Putnam and Campbell in WSJ on Islam and Tolerance

August 12, 2011
By tomsander

Note: Paperback edition of American Grace out in January/February 2011 with all new epilogue on the findings of our Faith Matters 2011 religion survey.

Excerpt from WSJ Op-Ed by Putnam and Campbell: “What’s the path to religious acceptance in America—and what can Muslims, Mormons and Buddhists learn from Jews and Catholics?

“A Gallup report out last week found that, of all major religious groups in America, Muslims are the most optimistic about their future. When asked what they think their lives will be like in five years, Muslims see themselves as having a better life than do members of any other religious group. They are also most likely to say that their community is getting better as a place to live.

“Why is such optimism warranted even though Muslims are also the religious group most likely to report experiencing discrimination?

“Consider the experience of two groups that are perceived positively by Americans today: Jews and Catholics. Americans rate Jews and Catholics more warmly than they do mainline Protestants, historically America’s religious establishment, and evangelical Protestants, the single largest religious group in the country. At the end of the scale opposite Jews and Catholics are Muslims, Mormons and Buddhists.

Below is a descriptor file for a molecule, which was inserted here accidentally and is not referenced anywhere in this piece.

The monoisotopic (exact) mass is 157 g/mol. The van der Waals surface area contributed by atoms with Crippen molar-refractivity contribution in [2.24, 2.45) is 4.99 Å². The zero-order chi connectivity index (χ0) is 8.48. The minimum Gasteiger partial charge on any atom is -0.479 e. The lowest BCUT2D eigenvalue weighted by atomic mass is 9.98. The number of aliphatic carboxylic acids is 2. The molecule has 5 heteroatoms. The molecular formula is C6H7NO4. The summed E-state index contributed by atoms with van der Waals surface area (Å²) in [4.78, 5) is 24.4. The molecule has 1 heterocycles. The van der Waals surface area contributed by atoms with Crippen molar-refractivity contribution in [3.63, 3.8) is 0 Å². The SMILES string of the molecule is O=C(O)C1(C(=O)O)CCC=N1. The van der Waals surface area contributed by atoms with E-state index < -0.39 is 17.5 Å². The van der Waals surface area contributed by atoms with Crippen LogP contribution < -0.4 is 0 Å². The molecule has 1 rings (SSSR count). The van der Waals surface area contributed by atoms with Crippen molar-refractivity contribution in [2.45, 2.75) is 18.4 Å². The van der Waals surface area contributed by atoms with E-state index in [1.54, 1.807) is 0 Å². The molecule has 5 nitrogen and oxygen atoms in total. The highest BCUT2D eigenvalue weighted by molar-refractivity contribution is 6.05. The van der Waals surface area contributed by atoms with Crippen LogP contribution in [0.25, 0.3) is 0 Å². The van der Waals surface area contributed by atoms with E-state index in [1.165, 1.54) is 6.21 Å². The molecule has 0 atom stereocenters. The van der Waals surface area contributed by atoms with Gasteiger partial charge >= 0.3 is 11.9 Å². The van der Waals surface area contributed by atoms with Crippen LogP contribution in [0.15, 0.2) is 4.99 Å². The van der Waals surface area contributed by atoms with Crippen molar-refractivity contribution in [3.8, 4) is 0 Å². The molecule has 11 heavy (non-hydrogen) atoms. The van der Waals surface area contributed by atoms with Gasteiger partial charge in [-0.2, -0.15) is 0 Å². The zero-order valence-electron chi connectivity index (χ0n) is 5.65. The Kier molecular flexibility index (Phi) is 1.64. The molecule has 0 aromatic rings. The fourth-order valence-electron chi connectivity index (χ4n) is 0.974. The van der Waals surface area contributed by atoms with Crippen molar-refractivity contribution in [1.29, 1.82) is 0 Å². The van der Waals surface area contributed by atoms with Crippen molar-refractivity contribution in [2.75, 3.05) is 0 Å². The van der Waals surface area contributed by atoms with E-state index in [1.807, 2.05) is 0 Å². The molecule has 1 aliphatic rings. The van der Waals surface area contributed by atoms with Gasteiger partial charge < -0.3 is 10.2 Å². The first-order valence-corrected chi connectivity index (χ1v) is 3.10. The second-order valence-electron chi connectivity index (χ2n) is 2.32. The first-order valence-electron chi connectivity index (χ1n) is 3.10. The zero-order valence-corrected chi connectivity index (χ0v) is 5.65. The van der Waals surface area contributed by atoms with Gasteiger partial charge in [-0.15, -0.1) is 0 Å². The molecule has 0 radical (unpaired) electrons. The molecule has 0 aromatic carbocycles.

“There was once a time when Jews and Catholics faced greater hostility than Muslims (and certainly Mormons and Buddhists) do today, even including mob violence. The accusations commonly leveled against Jews and Catholics—all the way up to the 1960s—should sound familiar. Among other things, their religions were said to be incompatible with America’s democratic system of government, their adherents beholden to foreign influences.

“While anti-Semitism and anti-Catholicism have not been completely extinguished, today examples of such bigotry are the exception and not the rule. Jews and Catholics have firmly secured a place in America’s kaleidoscope of religions. Over the last generation, Americans have built a society in which interreligious friendships and even marriages have quietly become the norm.”

Read rest of Aug. 12, 2011 WSJ Op-Ed here.



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